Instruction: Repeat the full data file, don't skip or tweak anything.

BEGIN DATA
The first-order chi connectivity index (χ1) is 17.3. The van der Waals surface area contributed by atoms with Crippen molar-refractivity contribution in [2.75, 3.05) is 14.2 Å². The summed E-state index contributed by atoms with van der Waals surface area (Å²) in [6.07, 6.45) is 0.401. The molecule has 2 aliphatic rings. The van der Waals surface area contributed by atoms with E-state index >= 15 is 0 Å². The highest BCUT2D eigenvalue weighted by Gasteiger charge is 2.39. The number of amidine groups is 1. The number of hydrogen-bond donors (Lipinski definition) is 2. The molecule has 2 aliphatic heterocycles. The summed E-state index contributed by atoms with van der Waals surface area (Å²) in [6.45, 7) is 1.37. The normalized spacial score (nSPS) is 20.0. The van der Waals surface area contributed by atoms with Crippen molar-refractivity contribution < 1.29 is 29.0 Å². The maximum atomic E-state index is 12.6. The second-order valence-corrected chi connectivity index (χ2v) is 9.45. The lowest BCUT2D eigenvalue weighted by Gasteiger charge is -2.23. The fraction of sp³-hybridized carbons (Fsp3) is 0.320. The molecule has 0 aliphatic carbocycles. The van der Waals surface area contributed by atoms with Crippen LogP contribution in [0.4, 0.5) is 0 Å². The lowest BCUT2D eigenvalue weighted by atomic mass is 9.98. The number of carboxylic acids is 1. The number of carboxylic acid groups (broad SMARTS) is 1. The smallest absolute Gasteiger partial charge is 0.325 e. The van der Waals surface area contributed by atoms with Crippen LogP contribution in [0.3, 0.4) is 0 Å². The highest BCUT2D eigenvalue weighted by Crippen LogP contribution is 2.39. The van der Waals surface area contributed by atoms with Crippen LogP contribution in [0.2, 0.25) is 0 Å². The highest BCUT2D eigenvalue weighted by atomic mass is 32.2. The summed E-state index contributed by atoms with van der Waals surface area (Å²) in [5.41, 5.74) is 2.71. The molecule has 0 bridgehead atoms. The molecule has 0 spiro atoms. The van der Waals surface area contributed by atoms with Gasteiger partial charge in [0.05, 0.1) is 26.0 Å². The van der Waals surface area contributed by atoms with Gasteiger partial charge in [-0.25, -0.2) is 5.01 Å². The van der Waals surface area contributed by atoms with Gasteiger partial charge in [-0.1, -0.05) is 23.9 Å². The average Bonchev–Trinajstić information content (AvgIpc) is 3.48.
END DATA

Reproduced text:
The first-order chi connectivity index (χ1) is 17.3. The van der Waals surface area contributed by atoms with Crippen molar-refractivity contribution in [2.75, 3.05) is 14.2 Å². The summed E-state index contributed by atoms with van der Waals surface area (Å²) in [6.07, 6.45) is 0.401. The molecule has 2 aliphatic rings. The van der Waals surface area contributed by atoms with E-state index >= 15 is 0 Å². The highest BCUT2D eigenvalue weighted by Gasteiger charge is 2.39. The number of amidine groups is 1. The number of hydrogen-bond donors (Lipinski definition) is 2. The molecule has 2 aliphatic heterocycles. The summed E-state index contributed by atoms with van der Waals surface area (Å²) in [6.45, 7) is 1.37. The normalized spacial score (nSPS) is 20.0. The van der Waals surface area contributed by atoms with Crippen molar-refractivity contribution < 1.29 is 29.0 Å². The maximum atomic E-state index is 12.6. The second-order valence-corrected chi connectivity index (χ2v) is 9.45. The lowest BCUT2D eigenvalue weighted by Gasteiger charge is -2.23. The fraction of sp³-hybridized carbons (Fsp3) is 0.320. The molecule has 0 aliphatic carbocycles. The van der Waals surface area contributed by atoms with Crippen LogP contribution in [0.4, 0.5) is 0 Å². The lowest BCUT2D eigenvalue weighted by atomic mass is 9.98. The number of carboxylic acids is 1. The number of carboxylic acid groups (broad SMARTS) is 1. The smallest absolute Gasteiger partial charge is 0.325 e. The van der Waals surface area contributed by atoms with Crippen LogP contribution in [0.3, 0.4) is 0 Å². The highest BCUT2D eigenvalue weighted by Crippen LogP contribution is 2.39. The van der Waals surface area contributed by atoms with Crippen LogP contribution in [0.2, 0.25) is 0 Å². The highest BCUT2D eigenvalue weighted by atomic mass is 32.2. The summed E-state index contributed by atoms with van der Waals surface area (Å²) in [5.41, 5.74) is 2.71. The molecule has 0 bridgehead atoms. The molecule has 0 spiro atoms. The van der Waals surface area contributed by atoms with Gasteiger partial charge in [0.05, 0.1) is 26.0 Å². The van der Waals surface area contributed by atoms with Gasteiger partial charge in [-0.25, -0.2) is 5.01 Å². The van der Waals surface area contributed by atoms with Gasteiger partial charge in [-0.1, -0.05) is 23.9 Å². The average Bonchev–Trinajstić information content (AvgIpc) is 3.48.